But a year later, the dandelions returned, and the grass did not. I decided to try and get some grass growing myself. Like Jesus’ sower, I hand-seeded the lawn. Some of the seed no doubt landed on the sidewalk and became a snack for birds. Some never took root, and although I know there is something other than rock under my front yard, you would never know it to look at the bare patches that are resistant to any of my ministrations. Clover choked out some of the grass, and, in a few places, the beautiful impervious dandelions reared their yellow heads.
Just like the soil, some of us resist the seeds God seeks to plant. We may be rocky or shallow, too acidic or even too basic. What do we find when we test our own soil? How do we measure the pH of the soul? I know there are things that sweeten me, bringing me back from sharpness or sadness, reminding me that there is joy in life: music and poetry, my family, a walk around the neighborhood with the dogs, the fragrance of lilacs, a splash in the ocean—almost any chance to feel connected to something beyond myself. In those times I am most open to God’s seed, flung lovingly toward me though in no particular direction.
As excited as I am about my new front gardens, it became clear in the past week that despite efforts at mulching wisely, we need to do some weeding. I missed Snowman especially, because of all the other people in the family, he would be the one most likely to cheerfully cooperate in ridding the garden of weeds, without being asked more than once. Because I’m facing some challenges with rheumatoid arthritis, I can’t just do things myself the way I would like to, and now I have to ask for help from the less enthusiastic assistants in my family, unless I want the pretty and well-defined beds to lose their edges and eventually their middles to the weeds. It would be easy to lose it all, to let it go, and that can happen to us spiritually, too.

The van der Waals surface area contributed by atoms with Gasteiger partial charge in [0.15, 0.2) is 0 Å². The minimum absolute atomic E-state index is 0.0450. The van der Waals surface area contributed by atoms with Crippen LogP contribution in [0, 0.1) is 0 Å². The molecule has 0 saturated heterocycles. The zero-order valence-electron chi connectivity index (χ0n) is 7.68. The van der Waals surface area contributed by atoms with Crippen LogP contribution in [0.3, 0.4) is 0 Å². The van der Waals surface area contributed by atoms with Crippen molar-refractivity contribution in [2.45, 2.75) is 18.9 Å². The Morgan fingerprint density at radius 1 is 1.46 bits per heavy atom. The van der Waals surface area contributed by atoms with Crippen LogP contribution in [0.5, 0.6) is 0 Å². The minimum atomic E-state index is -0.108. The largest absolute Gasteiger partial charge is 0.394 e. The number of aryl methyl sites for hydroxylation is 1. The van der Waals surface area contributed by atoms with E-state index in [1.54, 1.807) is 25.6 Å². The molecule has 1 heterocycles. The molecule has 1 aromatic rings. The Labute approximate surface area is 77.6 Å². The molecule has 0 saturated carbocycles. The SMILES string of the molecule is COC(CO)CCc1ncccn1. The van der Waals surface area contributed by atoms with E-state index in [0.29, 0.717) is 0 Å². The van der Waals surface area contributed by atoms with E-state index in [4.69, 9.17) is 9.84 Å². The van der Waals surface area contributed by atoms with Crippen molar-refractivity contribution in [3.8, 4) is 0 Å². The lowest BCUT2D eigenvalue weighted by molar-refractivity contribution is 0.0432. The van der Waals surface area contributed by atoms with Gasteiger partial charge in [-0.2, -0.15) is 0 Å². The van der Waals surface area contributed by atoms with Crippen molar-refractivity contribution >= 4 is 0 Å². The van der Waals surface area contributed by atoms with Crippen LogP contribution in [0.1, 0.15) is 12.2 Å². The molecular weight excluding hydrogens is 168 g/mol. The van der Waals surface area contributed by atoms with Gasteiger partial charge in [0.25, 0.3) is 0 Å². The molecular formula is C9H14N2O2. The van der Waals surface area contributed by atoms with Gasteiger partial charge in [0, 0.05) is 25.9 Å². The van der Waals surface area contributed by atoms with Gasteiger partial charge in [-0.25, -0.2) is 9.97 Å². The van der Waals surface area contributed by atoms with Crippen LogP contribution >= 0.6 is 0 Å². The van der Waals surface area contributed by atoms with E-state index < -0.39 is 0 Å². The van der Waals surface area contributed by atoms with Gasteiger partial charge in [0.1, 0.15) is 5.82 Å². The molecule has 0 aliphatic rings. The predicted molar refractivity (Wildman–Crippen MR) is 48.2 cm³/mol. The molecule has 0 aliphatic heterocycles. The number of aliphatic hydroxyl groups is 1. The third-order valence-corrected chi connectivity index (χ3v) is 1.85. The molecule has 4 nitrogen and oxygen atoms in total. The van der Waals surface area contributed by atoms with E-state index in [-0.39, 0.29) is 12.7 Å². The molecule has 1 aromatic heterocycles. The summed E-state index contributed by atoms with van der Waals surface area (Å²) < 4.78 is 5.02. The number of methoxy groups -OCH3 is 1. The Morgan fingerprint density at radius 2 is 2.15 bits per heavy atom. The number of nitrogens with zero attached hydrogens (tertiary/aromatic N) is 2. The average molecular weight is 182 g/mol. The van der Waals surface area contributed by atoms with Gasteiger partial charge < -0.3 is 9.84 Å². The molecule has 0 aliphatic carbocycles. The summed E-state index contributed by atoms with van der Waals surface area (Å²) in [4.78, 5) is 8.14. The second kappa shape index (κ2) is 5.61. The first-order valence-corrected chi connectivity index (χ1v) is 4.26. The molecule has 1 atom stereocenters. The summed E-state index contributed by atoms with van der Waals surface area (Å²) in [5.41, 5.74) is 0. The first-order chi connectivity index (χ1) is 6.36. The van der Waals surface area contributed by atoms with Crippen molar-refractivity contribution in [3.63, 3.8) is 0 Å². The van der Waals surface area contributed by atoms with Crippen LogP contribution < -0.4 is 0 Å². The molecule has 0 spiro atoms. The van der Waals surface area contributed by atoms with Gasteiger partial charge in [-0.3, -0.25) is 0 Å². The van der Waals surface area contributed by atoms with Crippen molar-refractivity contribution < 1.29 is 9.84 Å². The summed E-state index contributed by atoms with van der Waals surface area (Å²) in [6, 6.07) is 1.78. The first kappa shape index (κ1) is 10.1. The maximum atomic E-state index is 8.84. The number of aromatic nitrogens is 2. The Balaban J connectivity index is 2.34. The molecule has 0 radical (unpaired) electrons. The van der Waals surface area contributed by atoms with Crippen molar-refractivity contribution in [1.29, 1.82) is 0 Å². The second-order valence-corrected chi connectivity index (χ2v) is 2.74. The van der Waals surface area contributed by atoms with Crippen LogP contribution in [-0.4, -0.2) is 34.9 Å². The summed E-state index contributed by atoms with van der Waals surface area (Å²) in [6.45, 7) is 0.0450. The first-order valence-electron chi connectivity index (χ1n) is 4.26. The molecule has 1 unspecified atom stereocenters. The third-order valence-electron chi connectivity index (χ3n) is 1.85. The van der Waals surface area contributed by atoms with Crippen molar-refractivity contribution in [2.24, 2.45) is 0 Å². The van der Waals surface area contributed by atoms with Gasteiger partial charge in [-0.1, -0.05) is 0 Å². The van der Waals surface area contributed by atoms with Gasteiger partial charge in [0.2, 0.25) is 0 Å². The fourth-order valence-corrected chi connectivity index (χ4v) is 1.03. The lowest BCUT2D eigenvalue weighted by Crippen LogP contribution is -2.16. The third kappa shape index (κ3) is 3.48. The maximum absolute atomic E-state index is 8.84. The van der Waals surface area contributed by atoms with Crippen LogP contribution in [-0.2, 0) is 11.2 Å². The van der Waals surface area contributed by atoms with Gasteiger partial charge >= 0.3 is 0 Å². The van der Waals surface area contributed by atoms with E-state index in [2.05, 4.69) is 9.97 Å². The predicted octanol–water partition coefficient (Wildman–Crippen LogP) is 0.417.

Do you find yourselves choked by the weeds of worry or frustration? What crowds your blossoming? Jesus spoke of the cares of the world, of the anxieties of the age. This summer the Trustees have looked ahead to next winter’s oil contract, as many of us have done at home, too. We may find ourselves choked by such concerns, wondering how to manage what feels beyond our control. And weeds can take other forms, not so material, can’t they? Family issues, relationship problems, work pressures may distract us from the growth that matters most.
Those are the times we most need each other, I think, the times we hope we can turn to our faith community and find help, the times we can turn to each other and work together to improve and sweeten and strengthen our soil.
For you shall go out in joy,
and be led back in peace;
the mountains and the hills before you
shall burst into song,